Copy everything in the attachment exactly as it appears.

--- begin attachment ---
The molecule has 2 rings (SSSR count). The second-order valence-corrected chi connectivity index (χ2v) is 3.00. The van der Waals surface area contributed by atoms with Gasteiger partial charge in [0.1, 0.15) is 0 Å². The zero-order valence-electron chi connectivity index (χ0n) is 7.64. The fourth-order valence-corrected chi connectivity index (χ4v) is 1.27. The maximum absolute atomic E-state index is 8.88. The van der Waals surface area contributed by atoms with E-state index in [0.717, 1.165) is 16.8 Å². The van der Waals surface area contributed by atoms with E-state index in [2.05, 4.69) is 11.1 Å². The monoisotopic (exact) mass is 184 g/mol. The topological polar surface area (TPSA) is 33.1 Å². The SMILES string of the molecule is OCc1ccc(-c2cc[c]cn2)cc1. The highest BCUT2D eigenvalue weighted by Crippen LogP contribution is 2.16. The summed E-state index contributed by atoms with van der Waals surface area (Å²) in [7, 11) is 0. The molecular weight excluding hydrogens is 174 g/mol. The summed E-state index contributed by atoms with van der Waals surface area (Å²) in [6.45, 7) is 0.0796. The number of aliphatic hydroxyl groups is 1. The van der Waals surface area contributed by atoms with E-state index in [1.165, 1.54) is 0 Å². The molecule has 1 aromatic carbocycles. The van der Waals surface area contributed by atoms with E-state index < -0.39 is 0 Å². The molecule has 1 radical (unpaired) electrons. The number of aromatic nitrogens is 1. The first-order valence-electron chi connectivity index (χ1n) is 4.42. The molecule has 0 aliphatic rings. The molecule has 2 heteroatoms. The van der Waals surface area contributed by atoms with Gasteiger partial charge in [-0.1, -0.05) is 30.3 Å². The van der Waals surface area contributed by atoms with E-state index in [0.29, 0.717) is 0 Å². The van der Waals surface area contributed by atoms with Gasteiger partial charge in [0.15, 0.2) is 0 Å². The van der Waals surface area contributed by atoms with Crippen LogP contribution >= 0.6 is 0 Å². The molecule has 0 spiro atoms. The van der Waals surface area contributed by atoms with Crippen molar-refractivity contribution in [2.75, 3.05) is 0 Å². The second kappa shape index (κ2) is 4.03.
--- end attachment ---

The molecule has 2 rings (SSSR count). The second-order valence-corrected chi connectivity index (χ2v) is 3.00. The van der Waals surface area contributed by atoms with Gasteiger partial charge in [0.1, 0.15) is 0 Å². The zero-order valence-electron chi connectivity index (χ0n) is 7.64. The fourth-order valence-corrected chi connectivity index (χ4v) is 1.27. The maximum absolute atomic E-state index is 8.88. The van der Waals surface area contributed by atoms with E-state index in [0.717, 1.165) is 16.8 Å². The van der Waals surface area contributed by atoms with E-state index in [2.05, 4.69) is 11.1 Å². The monoisotopic (exact) mass is 184 g/mol. The topological polar surface area (TPSA) is 33.1 Å². The SMILES string of the molecule is OCc1ccc(-c2cc[c]cn2)cc1. The highest BCUT2D eigenvalue weighted by Crippen LogP contribution is 2.16. The summed E-state index contributed by atoms with van der Waals surface area (Å²) in [7, 11) is 0. The molecular weight excluding hydrogens is 174 g/mol. The summed E-state index contributed by atoms with van der Waals surface area (Å²) in [6.45, 7) is 0.0796. The number of aliphatic hydroxyl groups is 1. The van der Waals surface area contributed by atoms with E-state index in [1.165, 1.54) is 0 Å². The molecule has 1 aromatic carbocycles. The van der Waals surface area contributed by atoms with E-state index < -0.39 is 0 Å². The molecule has 1 radical (unpaired) electrons. The number of aromatic nitrogens is 1. The first-order valence-electron chi connectivity index (χ1n) is 4.42. The molecule has 0 aliphatic rings. The molecule has 2 heteroatoms. The van der Waals surface area contributed by atoms with Gasteiger partial charge in [-0.1, -0.05) is 30.3 Å². The van der Waals surface area contributed by atoms with E-state index in [0.29, 0.717) is 0 Å². The van der Waals surface area contributed by atoms with Gasteiger partial charge in [0.15, 0.2) is 0 Å². The van der Waals surface area contributed by atoms with Crippen LogP contribution >= 0.6 is 0 Å². The molecule has 0 spiro atoms. The van der Waals surface area contributed by atoms with Crippen molar-refractivity contribution in [2.75, 3.05) is 0 Å². The second kappa shape index (κ2) is 4.03.